More Space needed for Safe Physical Distancing

After weeks of below average temperatures combined with unprecedented isolation, Edmontonians are desperate to get outside to:

  • walk
  • stroll
  • roll
  • pedal

With spring in the air, people are flocking to sidewalks, multi-use paths, and residential streets of our city for some fresh air and exercise.

But is Edmonton ready for this? We don’t think so.

But we could be, if the City takes quick action.

What Edmonton can do

Municipal governments have the power to temporarily allocate public space to create much-needed room for the many people who want to move within the city outdoors while maintaining a safe distance during the COVID-19 pandemic.

Examples from around the world

This is already happening in cities across North America and around the world.

Public space is being made available to the large numbers of people of all ages getting around by walking, cycling, and mobility devices of various kinds.

How the streets can be allocated

In some cases, this means:

  • temporarily removing an on-street parking lane that is no longer needed.
  • removing drive lanes that are suddenly under-capacity with so many people staying home. 

Edmonton has made a start

Last week, the City of Edmonton launched two small pilots in allocation:

  • on the Promenade above Victoria Golf Course (another one is planned for Victoria Park Road, linking 100 Avenue with the river valley)
  • along a four-block stretch of Saskatchewan Drive.

These projects total about 2.5 km

That’s less than 0.1% of Edmonton’s total 10,000km of roadways.

These 2.5 km are a start, to be sure, but they’re nowhere near what’s needed.

It’s not about creating destinations

We don’t want these areas to be unique destinations prompting Edmontonians to travel long distances to visit them.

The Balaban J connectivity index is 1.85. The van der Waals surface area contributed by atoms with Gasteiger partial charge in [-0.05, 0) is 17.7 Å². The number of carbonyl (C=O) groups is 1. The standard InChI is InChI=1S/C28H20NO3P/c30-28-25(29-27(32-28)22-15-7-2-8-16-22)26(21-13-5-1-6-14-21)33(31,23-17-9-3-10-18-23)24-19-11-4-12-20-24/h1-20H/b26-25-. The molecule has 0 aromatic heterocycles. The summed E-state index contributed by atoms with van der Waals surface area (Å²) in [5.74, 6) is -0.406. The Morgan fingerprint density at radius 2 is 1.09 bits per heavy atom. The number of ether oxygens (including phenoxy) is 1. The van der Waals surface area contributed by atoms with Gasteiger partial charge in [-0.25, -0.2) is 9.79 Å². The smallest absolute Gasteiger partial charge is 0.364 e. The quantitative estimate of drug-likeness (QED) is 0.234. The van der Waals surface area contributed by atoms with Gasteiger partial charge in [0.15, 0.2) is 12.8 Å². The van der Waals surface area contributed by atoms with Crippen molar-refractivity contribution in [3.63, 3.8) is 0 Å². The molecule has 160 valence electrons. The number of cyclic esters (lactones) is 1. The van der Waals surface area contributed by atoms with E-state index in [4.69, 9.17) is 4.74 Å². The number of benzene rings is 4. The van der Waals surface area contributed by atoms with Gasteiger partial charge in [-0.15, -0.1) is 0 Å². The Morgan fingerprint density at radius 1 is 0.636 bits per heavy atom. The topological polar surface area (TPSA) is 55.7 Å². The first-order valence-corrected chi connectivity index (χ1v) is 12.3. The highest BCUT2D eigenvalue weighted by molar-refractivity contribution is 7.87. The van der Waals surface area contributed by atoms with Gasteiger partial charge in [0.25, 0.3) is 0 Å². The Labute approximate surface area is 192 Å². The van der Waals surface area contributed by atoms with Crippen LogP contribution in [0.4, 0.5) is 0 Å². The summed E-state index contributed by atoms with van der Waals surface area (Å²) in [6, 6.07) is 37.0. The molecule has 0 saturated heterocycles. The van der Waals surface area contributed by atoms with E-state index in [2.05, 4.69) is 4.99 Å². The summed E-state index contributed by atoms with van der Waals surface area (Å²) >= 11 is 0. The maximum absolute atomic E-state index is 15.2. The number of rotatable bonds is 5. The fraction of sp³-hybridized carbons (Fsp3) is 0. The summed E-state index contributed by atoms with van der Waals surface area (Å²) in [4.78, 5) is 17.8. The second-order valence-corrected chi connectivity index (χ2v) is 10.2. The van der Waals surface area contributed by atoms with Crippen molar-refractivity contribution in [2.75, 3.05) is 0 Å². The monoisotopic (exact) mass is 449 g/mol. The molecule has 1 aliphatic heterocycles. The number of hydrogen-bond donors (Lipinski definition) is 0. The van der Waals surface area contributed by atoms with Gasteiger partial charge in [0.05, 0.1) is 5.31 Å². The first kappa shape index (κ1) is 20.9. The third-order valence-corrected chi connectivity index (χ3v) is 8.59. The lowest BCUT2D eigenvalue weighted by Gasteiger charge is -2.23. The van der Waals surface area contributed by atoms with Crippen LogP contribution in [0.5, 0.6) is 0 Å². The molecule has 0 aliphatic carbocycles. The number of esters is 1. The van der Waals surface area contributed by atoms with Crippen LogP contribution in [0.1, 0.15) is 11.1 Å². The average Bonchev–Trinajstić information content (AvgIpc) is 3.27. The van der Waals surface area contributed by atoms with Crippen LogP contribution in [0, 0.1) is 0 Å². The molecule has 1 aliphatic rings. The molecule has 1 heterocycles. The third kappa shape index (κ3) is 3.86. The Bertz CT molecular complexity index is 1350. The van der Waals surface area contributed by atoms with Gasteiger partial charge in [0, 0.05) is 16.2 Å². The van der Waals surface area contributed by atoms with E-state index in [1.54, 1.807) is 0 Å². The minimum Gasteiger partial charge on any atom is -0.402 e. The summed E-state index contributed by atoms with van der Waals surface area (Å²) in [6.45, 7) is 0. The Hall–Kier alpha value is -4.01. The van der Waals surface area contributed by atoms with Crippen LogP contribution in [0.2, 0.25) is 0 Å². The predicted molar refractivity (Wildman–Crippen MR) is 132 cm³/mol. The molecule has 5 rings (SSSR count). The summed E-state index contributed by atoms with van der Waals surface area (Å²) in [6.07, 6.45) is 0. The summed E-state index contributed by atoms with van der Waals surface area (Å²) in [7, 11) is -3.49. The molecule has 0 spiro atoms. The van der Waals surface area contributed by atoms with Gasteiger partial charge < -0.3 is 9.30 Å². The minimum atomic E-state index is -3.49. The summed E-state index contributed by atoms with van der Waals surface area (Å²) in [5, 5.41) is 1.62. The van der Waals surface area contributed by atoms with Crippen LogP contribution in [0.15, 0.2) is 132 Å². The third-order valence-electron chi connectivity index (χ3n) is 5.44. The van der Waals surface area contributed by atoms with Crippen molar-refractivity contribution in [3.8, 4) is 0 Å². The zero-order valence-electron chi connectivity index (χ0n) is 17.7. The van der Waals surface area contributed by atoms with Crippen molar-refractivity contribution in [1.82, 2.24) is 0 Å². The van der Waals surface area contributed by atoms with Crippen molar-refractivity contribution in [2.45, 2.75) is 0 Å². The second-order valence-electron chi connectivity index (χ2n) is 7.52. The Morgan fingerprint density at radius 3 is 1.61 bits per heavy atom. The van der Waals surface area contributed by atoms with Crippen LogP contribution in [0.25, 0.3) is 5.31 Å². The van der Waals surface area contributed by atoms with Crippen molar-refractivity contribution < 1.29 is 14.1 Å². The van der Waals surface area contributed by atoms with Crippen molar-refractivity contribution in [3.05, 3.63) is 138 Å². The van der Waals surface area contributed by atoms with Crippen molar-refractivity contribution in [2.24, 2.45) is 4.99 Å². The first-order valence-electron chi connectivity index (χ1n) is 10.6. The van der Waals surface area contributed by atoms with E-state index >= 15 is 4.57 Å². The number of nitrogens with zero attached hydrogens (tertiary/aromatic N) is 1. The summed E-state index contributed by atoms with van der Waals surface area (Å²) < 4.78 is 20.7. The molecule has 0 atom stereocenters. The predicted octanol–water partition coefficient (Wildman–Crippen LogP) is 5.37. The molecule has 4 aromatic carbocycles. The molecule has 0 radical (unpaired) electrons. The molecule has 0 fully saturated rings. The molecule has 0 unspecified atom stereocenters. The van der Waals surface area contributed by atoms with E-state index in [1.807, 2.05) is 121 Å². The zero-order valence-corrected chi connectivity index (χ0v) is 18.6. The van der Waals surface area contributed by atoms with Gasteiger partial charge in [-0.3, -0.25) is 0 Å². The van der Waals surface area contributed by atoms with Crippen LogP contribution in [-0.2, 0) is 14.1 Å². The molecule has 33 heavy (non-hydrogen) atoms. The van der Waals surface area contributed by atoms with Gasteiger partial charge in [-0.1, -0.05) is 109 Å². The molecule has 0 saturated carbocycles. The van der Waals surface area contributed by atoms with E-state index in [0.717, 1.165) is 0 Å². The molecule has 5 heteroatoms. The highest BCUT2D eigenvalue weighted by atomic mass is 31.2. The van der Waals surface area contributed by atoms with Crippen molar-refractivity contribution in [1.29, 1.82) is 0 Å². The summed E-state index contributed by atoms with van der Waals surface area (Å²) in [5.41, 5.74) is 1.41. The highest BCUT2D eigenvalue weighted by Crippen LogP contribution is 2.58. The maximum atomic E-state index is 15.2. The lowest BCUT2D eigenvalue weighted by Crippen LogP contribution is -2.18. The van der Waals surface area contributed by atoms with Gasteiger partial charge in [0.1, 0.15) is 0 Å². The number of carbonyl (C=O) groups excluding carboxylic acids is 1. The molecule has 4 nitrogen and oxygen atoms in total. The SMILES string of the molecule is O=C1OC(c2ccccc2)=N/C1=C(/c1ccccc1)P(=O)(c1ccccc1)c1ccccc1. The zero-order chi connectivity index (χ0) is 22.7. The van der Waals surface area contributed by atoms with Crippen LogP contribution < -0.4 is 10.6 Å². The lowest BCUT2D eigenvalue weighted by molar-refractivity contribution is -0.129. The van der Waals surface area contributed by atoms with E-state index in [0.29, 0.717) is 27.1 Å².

Instead they need to be implemented in many more locations across the city, giving residents the ability to adhere to calls to stay close to home, while still maintaining their physical and mental health outdoors. 

Space for all Edmontonians

Further, accessing these three currently allocated spaces or the river valley isn’t an option for all Edmontonians, especially folks with mobility issues and our city’s vulnerable populations. Lower income residents tend to live in smaller homes/apartments without backyards, increasing their need for space close by to get outdoors and to essential services.

We need an equitable approach to this, so all Edmontonians have safe places in their neighbourhoods. 

Our pathways are too narrow

It’s true that Edmonton has lots of sidewalks and a remarkable system of multi-use pathways that pedestrians and others can take advantage of. But if you’ve tried using any of these during the COVID-19 pandemic, you’ve probably noticed that they’re simply not wide enough to maintain sufficient distance from others.

Most of Edmonton’s sidewalks are 1.8 metres wide.

While some people can shift to the grass or road when passing, not everyone can.

Our pedestrian pathways are just not wide enough to allow safe physical distancing. But our roads are.

Solutions possible now

So let’s allocate more road space where it’s most needed.

Possible locations

Let’s devote the on-street parking portions of:

  • Whyte Avenue
  • Jasper Avenue
  • Alberta Avenue
  • 124 Street

Let’s free up space on some under-capacity arterials like:

  • Riverbend Road
  • Millwoods Road
  • 153 Avenue

Let’s allocate some space on scenic routes like:

  • Ada Boulevard
  • River Valley Road
  • the loop in Hawrelak Park

We conducted a public survey and we collected feedback from city residents. This is what we found out:

The overwhelming response about traffic signals for pedestrians is to automate the buttons across the entire city. This is because the coronavirus can live 2-3 days on plastic surfaces, making it impossible to know when it’s safe to use the buttons.

Quick and inexpensive

We recognize that this is a difficult time for municipal governments, with unprecedented strains on budgets and resources. But the allocations that Edmontonians need to be able to get around actively outside are low-cost ventures–using simple, inexpensive materials, with a big-time impact:

  • pylons
  • temporary barriers
  • signage

As the days warm up, Edmontonians are going to need more public space, and our City government can help create it.